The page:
|In contention again. No. 15 Graham Rahal battles Justin Wilson and Ryan Hunter-Reay in Iowa|
Graham Rahal wasn't pleased with his fifth-place finish Sunday in the Iowa Corn Indy 250. Then again, he was.
Consider the context.
For much of the season, Rahal hasn't performed up to his potential, his ability or his past. In his first year with his dad's team, rare has been the top-10 finish. But after a rousing ride through Saturday's heat races and a 10th-to-second run late in Sunday's race, he was at once pleased and disappointed.
Pleased because he was competitive, disappointed with a late-race slide from second to fifth.
"Dad said last night, 'Hey, let's get a top-five,' " Rahal said. "I said, 'Dad, I'm not here to get a top-five. To get one feels good, but you know me. I haven't won in six years. It's frustrating to me.' We did a great job, there's no doubt."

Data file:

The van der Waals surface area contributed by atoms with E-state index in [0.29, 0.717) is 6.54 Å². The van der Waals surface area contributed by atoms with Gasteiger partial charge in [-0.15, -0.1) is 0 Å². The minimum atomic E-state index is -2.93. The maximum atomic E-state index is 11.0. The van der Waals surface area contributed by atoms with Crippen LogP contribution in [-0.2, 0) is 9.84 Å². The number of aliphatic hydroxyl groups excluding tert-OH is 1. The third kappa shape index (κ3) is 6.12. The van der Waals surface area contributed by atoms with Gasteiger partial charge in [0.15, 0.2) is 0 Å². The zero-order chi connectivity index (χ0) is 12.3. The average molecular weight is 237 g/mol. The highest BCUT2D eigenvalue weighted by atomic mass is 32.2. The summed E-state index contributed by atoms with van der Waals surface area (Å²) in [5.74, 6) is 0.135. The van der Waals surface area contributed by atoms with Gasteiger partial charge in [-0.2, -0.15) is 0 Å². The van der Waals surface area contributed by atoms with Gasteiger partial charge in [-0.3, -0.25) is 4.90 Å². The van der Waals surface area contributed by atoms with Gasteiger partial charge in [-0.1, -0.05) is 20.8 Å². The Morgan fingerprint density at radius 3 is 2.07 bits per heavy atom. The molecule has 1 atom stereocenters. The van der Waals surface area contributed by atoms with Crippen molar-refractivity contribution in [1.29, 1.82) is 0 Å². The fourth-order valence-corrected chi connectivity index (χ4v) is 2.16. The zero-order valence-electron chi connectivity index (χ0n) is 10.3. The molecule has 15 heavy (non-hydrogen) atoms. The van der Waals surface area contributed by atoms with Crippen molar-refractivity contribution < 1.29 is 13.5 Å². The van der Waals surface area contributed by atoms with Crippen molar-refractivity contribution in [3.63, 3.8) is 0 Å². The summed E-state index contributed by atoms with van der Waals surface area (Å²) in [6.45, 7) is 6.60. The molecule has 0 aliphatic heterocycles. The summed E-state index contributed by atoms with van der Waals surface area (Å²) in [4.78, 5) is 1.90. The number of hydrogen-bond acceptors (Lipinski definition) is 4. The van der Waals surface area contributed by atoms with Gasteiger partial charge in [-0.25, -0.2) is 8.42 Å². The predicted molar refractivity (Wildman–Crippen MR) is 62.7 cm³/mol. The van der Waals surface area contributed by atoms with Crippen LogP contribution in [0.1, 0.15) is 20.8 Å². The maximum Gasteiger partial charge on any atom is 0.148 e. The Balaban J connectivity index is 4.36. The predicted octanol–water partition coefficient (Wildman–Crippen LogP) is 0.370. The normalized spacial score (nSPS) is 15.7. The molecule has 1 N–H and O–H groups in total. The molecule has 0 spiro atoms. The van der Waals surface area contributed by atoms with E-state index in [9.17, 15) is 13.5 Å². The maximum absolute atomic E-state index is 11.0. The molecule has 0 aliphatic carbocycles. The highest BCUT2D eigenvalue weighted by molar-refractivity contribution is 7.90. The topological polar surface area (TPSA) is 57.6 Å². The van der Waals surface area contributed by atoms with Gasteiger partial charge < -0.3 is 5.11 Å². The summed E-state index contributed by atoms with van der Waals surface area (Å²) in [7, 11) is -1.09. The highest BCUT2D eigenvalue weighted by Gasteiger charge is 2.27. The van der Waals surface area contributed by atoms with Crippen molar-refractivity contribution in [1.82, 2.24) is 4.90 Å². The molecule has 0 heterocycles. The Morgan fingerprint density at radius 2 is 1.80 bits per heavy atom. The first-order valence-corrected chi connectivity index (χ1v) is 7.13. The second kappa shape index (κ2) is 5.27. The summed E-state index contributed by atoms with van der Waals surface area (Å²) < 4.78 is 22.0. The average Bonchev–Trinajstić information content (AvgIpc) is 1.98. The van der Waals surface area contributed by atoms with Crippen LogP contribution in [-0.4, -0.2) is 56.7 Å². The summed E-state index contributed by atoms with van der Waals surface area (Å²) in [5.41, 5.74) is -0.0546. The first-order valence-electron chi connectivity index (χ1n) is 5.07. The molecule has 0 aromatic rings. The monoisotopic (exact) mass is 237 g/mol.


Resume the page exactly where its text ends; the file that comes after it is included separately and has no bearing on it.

The expectations of the much-heralded teaming of father with son reached a peak in the second race of the IZOD IndyCar Series season, when Rahal finished second at the Toyota Grand Prix of Long Beach. Since then, he hasn't finished better than ninth.
But a top-five finish Sunday at Iowa signaled that the 24-year-old with the famous racing surname is back. Depending on who is doing the critique, of course.
"It wasn't that he ever lost it," said Bobby Rahal, co-owner of Rahal Letterman Lanigan Racing. "We were the ones who never gave him a car. I don't care who you are, if the car isn't right, especially on an oval, you're not going to do well. We've been the ones letting him down, not him us."
Expectation has been chasing Graham Rahal since he entered the IndyCar scene in 2008 as a 19-year-old rookie. That tends to happen when your dad is the 1986 Indianapolis 500 winner and a three-time champion with 24 career victories. It started well enough, with a victory in his very first race at St. Petersburg, Fla. More at USA Today